Deaths from road traffic injuries will nearly double to 2.4 million a year unless safety measures are strengthenedBMJ 2009; 338 doi: https://doi.org/10.1136/bmj.b2464 (Published 16 June 2009) Cite this as: BMJ 2009;338:b2464
- John Zarocostas
About 1.3 million people die each year in road traffic crashes around the world, a number that is expected to reach 2.4 million a year by 2030 unless measures to curb them are put in place, says a report from the World Health Organization.
WHO predicts that by 2030 road traffic injuries will become the fifth leading cause of death, up from the current ninth place, and will account for 3.6% of all deaths, up from 2.2% in 2004.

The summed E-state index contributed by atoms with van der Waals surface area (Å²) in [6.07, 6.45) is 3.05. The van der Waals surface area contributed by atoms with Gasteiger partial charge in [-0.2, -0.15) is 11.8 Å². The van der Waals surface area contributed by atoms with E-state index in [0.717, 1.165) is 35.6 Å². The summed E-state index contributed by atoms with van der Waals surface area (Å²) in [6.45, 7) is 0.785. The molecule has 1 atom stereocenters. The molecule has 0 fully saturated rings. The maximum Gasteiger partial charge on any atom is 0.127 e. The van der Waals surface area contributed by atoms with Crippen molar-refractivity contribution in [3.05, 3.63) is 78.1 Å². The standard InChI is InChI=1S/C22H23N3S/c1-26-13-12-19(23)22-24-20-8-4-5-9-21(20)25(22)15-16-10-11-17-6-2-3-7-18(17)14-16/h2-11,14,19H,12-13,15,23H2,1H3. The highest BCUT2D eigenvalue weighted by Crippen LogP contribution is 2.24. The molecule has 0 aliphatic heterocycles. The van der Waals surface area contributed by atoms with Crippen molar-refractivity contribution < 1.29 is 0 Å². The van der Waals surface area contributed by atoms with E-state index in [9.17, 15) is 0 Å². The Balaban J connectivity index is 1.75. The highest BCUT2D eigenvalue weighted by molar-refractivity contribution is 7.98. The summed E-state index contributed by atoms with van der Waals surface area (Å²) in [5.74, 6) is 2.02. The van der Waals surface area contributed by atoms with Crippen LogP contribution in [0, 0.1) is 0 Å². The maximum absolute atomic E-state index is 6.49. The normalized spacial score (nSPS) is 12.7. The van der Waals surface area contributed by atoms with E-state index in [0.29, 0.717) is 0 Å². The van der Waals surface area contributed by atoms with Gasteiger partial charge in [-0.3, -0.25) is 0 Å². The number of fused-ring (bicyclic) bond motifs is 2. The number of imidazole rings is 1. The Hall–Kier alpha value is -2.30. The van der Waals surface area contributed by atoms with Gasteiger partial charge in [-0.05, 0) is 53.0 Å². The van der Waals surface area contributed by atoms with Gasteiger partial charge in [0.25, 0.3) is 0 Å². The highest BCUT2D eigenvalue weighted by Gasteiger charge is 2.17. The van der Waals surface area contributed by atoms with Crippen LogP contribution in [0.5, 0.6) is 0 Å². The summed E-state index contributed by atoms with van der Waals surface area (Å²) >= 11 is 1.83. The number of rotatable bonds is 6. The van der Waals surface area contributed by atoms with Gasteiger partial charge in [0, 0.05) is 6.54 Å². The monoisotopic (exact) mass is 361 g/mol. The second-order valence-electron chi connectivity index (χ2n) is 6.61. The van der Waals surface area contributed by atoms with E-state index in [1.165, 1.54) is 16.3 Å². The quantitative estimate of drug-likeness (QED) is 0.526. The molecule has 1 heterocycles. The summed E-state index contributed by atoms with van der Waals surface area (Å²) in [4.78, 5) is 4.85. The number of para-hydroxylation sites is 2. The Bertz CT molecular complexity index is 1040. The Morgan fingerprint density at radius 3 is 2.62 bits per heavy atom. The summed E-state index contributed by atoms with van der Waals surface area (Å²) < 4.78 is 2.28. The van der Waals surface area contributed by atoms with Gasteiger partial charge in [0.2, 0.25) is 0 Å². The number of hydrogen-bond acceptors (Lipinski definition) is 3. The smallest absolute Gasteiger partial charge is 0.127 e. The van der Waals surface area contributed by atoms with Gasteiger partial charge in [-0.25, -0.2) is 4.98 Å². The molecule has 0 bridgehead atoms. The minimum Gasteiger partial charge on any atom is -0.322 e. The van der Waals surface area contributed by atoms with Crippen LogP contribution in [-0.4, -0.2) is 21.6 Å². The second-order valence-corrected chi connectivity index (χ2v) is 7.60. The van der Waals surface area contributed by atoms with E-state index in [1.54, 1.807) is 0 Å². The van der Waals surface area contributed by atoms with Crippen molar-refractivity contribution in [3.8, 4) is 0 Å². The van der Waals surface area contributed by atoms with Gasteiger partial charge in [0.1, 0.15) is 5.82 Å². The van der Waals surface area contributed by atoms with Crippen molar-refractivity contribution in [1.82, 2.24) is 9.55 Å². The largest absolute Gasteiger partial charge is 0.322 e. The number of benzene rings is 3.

Almost half (46%) of the people who die on the roads each year are pedestrians, cyclists, or users of motorised two wheeled vehicles—collectively known as “vulnerable road users”—says the report. In some countries, such as Colombia, Guatemala, and Peru, more than 70% of fatalities on the roads are in this group, while in …
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